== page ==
Mexico protestors demand vote recount in disputed presidential election Holly Manges Jones at 7:00 PM ET
[JURIST] Several hundred thousand protestors camped out in Mexico City's major business district Monday to rally against the defeat of presidential candidate Andres Manuel Lopez Obrador [campaign website, in Spanish; Wikipedia profile] in the country's July 2 election [JURIST report] and call for a ballot recount. The protestors, who were led by Lopez Obrador, brought the capital city's Reforma boulevard and the nearby Zocalo square to a standstill, causing traffic jams and business delays at the headquarters of many major corporations located on the street. Lopez Obrador's supporters claim fraudulent practices [JURIST report] allowed conservative candidate Felipe Calderon [campaign website, in Spanish; Wikipedia profile] to win the election by a mere 0.6 of a percentage point [JURIST report] and are calling for a manual recount of the votes.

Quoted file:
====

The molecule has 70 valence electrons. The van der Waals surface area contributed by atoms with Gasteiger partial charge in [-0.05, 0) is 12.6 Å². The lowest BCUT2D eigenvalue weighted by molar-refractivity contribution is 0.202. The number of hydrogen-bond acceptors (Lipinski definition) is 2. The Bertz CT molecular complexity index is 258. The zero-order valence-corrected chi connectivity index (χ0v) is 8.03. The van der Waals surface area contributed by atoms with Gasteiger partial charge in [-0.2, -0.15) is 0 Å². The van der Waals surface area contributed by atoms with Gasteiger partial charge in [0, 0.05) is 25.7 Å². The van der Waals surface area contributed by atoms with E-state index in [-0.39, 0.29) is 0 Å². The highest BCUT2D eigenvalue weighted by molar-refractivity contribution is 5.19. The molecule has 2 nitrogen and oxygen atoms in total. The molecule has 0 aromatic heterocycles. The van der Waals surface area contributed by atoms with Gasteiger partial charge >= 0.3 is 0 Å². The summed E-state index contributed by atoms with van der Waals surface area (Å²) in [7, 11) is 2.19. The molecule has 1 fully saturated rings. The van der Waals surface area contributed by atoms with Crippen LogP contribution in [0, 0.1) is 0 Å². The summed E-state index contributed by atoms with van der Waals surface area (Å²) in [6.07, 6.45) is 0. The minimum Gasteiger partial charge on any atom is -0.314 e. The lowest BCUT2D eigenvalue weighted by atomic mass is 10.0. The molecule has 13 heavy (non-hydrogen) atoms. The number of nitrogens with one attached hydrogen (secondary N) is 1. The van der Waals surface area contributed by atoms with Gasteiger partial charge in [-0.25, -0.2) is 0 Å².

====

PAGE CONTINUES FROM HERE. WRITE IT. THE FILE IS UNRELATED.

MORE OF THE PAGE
Observers from the European Union [official website] have said that they witnessed no fraud in their review of the election, but Mexico's Federal Electoral Tribunal [official website, in Spanish] is now considering whether to allow a recount [JURIST report]. The seven judges will decide whether to recalculate the ballots by August 31 and many of Lopez Obrador's supporters are expected to continue protesting in the capital until a decision is reached. Mexico City police are unlikely to intervene since Lopez Obrador was mayor of the capital city prior to his presidential bid and the police force is still led by his Democratic Revolution Party [party website, in Spanish]. Reuters has more.
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